A. L. Buehrer What I Write and Why

Thursday, July 30, 2015

Learning From Novels: Marie d'Agoult's Nelida


Nelida is a romance novel, published in 1846. So why in the world would I be reading it? Therein lies a story. I’m not just a writer, but also a classical music geek. My official celebrity crush is Franz Liszt, a Hungarian pianist/composer. If you are well-read in music history, you know that Liszt was not just famous for being an unprecedented piano virtuoso, but also one of the most scandalous figures of his time as far as his love-life went.
  This novel was written by his mistress of ten years, the mother of his three children, around the time they finally broke up. It was a bestseller in its day, but probably not because it was a great book.
  So, first, I’ll discuss the novel’s problems. One of the most glaring problems is the main character. Not a good problem to have. Nelida, is impossible for me to connect with. I’ll give you a quick run-down of the plot so you know. Nelida is a ridiculously sweet, ridiculously innocent girl who befriends, in her childhood, a gypsy boy named Geurmann. (And everyone reading the book at the time knew who these two characters represented.) After a little incident with trespassing and cherry-stealing, Nelida is no longer permitted to associate with the low-bred Geurmann.
  Years later, Geurmann re-enters Nelida’s life as a successful artist, who has been preoccupied with Nelida’s portrait for the better part of his career. And, of course, they fall in love, but unfortunately Geurmann, despite his outward appearance of graciousness, is no less an uncultured peasant than he was back in the cherry orchard.
  So, here’s the issue: Nelida has no obligation, or reason to accept any of the catastrophes that proceed to befall her. She simply lacks character to stand against any of the injustice and immorality that she is crushed by. In this sense, she isn’t even as good a character as the author, who was a strong-minded individual, if somewhat nasty at times.
  Here’s the thing—your character has to have a motivation that binds them to their circumstances. For Nelida, it really isn’t love for Geurmann—in fact, until the end, you can’t really be sure that she cares for him at all. I certainly didn’t find him at all likable. Even if your love-interest does turn out to be your villain, your main character must have a reason to like them. Nelida proceeds to be walked over by Geurmann and everybody else, not because she’s trapped in any way, but because d’Agoult wants to be sure we all feel good and sorry for her, and know also, that there’s nothing good in Geurmann (Liszt).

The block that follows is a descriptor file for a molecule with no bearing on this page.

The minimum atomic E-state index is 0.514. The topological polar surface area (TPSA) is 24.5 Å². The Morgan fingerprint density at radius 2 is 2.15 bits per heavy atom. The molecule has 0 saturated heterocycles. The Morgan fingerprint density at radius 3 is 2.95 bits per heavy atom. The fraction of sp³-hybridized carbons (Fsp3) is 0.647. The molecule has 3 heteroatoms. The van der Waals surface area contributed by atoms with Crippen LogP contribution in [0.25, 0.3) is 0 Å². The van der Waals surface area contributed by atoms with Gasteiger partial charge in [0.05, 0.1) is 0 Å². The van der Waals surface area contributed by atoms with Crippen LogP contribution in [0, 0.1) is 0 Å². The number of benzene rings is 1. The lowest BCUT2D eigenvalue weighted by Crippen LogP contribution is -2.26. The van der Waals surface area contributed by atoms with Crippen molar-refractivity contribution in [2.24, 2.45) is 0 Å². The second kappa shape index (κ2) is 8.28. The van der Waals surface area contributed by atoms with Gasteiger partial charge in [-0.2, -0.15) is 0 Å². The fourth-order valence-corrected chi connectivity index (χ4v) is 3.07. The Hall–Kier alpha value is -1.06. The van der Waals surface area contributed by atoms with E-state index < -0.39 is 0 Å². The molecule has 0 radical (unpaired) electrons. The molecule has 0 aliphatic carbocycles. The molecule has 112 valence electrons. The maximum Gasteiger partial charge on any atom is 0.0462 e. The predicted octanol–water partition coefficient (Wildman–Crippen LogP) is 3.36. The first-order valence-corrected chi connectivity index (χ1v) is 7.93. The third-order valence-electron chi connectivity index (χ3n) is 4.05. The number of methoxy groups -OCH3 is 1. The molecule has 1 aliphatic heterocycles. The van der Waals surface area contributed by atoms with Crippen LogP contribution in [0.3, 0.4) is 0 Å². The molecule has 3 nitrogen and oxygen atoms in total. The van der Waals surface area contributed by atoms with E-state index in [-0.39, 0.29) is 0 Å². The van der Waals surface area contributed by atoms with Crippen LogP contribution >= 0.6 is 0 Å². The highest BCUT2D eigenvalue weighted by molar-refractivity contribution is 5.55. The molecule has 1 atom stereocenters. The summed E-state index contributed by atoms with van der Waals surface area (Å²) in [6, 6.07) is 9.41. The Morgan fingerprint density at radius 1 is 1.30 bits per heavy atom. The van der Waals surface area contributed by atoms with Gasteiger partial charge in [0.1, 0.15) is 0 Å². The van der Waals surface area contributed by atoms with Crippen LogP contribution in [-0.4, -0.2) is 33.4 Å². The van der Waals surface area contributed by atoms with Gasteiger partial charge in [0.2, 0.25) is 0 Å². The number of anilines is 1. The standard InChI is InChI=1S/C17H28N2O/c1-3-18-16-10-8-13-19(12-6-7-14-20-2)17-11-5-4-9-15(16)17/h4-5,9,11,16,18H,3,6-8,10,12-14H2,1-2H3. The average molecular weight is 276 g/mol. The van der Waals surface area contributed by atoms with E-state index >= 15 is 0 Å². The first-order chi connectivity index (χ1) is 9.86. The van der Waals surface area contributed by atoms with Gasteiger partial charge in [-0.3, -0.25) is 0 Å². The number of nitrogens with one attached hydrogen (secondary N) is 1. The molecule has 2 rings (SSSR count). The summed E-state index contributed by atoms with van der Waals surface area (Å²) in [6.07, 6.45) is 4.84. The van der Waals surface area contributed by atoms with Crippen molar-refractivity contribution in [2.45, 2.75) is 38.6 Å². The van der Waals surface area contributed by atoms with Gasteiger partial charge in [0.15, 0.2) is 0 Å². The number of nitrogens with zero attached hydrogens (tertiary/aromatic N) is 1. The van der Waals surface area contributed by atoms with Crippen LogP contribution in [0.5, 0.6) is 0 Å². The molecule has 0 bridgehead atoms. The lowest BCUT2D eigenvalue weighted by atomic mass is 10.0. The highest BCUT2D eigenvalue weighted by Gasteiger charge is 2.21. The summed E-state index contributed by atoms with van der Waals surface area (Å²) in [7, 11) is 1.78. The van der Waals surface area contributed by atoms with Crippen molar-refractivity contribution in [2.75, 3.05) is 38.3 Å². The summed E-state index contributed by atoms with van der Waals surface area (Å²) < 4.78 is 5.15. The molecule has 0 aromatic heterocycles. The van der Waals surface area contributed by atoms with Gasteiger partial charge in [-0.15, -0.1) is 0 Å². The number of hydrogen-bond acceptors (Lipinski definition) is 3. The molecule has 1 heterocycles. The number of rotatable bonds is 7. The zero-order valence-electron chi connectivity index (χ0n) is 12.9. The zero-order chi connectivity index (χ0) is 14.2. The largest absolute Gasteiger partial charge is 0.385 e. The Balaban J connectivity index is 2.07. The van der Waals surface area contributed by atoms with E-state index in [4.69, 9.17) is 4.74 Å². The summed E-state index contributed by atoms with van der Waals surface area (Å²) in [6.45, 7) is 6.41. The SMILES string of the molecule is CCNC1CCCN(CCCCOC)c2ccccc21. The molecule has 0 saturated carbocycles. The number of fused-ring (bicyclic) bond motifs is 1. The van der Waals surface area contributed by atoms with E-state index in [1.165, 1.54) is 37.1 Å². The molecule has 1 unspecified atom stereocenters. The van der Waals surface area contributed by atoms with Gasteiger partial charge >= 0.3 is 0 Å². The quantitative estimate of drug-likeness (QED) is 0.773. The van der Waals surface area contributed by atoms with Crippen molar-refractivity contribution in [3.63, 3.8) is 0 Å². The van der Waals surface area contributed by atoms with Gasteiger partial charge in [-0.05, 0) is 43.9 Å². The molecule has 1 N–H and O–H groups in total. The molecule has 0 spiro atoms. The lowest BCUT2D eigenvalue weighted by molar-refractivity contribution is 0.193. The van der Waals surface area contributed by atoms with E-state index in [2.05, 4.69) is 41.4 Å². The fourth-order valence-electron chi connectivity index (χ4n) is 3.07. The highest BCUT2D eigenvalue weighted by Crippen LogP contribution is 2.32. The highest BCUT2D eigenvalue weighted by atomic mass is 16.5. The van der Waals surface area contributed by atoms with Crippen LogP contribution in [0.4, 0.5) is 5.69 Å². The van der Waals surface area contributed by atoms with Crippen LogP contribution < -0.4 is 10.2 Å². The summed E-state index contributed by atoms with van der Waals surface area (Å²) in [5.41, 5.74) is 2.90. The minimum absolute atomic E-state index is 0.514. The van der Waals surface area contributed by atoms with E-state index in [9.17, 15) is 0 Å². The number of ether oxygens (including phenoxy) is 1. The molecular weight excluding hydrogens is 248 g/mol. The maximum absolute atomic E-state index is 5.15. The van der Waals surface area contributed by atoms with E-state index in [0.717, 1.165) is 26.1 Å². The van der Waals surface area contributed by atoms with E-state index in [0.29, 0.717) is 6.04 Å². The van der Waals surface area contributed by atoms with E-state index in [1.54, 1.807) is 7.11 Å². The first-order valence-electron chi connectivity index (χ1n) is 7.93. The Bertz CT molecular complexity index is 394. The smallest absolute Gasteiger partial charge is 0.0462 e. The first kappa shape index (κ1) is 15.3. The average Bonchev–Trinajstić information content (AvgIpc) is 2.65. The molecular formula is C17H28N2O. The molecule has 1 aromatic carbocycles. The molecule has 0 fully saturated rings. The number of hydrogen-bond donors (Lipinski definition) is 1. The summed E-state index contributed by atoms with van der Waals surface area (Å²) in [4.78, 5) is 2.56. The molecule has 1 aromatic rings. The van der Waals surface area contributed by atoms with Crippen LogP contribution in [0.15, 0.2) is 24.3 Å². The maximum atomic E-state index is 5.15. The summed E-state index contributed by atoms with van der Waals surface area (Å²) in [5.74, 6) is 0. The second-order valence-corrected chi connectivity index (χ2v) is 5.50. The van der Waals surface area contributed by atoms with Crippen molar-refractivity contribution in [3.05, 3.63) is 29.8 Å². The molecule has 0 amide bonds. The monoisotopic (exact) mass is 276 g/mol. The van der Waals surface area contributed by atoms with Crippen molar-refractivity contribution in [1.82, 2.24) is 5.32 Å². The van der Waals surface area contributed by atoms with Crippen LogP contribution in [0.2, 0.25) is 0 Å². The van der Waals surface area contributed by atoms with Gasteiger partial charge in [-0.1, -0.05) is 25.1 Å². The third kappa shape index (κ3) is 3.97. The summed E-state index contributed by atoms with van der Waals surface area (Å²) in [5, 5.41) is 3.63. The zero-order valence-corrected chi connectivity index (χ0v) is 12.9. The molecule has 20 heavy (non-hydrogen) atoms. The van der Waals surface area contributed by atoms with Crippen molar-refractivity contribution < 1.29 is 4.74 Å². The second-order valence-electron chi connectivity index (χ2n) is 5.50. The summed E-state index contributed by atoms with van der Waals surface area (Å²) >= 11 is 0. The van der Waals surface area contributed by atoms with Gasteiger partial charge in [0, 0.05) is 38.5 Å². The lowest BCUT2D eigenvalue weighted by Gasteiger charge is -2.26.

I was disappointed that neither she, nor Liszt’s personalities were portrayed in the novel. Even with the messy, unrealistic plot, it would have been that much more believable if Nelida had the willpower and fierce pride of Marie, and Geurmann had the magnetism and fiery spirit of Franz.
  Actually, I have to admit, in the last few chapters, she did develop Geurmann more strongly, and he was, at that point, recognizable as Liszt’s more irritating side. Also, he was away from Nelida in those last couple of chapters, which was good, because I really just can’t enjoy reading about her.
  I think separating him from Nelida also did something good for d’Agoult’s portrayal of him. Without her cherubic contrast, the author was able to depict him sympathetically. It shows when an author has some feeling for a character as a person. Even an antagonist is a person. If you have respect for their humanity, they’ll be more real.
  Finally, there were two clichés that d’Agoult impressed me by eluding. First off, Geurmann dies in the end. This is a twist, because, if d’Agoult were going to hold to stereotypes, Nelida would have been the one to go. Killing off Geurmann nicely gets rid of the problem, while not doing what we were all expecting.
  The other thing was, Geurmann didn’t actually die in Nelida’s arms. He went into a coma for a day or two. More realistic, less melodramatic.
  Overall, I wasn’t impressed. But I’ve got to say, it was an interesting read in the historical context.     

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